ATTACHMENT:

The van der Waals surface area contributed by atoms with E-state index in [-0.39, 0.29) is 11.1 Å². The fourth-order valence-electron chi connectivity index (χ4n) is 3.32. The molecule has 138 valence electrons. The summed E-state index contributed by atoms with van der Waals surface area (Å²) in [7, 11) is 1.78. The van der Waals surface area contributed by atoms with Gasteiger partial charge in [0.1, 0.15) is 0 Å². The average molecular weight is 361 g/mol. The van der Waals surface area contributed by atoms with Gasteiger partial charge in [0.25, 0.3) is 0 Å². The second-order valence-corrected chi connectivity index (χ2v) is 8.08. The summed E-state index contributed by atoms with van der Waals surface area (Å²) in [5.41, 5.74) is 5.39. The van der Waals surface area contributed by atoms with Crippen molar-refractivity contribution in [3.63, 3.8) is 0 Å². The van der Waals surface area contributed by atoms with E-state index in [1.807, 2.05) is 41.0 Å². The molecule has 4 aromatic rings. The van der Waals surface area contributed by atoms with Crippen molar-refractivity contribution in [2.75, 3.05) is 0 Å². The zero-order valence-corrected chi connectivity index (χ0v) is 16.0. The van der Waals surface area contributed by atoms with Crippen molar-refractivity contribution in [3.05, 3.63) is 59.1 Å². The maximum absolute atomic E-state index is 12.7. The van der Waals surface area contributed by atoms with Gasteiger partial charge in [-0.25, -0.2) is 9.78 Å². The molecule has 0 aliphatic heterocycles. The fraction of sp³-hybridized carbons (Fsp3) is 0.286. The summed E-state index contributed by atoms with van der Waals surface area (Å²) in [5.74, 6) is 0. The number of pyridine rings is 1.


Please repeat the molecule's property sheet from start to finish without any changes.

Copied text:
The van der Waals surface area contributed by atoms with E-state index in [-0.39, 0.29) is 11.1 Å². The fourth-order valence-electron chi connectivity index (χ4n) is 3.32. The molecule has 138 valence electrons. The summed E-state index contributed by atoms with van der Waals surface area (Å²) in [7, 11) is 1.78. The van der Waals surface area contributed by atoms with Gasteiger partial charge in [0.1, 0.15) is 0 Å². The average molecular weight is 361 g/mol. The van der Waals surface area contributed by atoms with Gasteiger partial charge in [0.25, 0.3) is 0 Å². The second-order valence-corrected chi connectivity index (χ2v) is 8.08. The summed E-state index contributed by atoms with van der Waals surface area (Å²) in [5.41, 5.74) is 5.39. The van der Waals surface area contributed by atoms with Crippen molar-refractivity contribution in [3.63, 3.8) is 0 Å². The van der Waals surface area contributed by atoms with E-state index in [1.807, 2.05) is 41.0 Å². The molecule has 4 aromatic rings. The van der Waals surface area contributed by atoms with Crippen molar-refractivity contribution in [2.75, 3.05) is 0 Å². The zero-order valence-corrected chi connectivity index (χ0v) is 16.0. The van der Waals surface area contributed by atoms with Crippen molar-refractivity contribution in [3.05, 3.63) is 59.1 Å². The maximum absolute atomic E-state index is 12.7. The van der Waals surface area contributed by atoms with Gasteiger partial charge in [-0.25, -0.2) is 9.78 Å². The molecule has 0 aliphatic heterocycles. The fraction of sp³-hybridized carbons (Fsp3) is 0.286. The summed E-state index contributed by atoms with van der Waals surface area (Å²) in [5.74, 6) is 0. The number of pyridine rings is 1.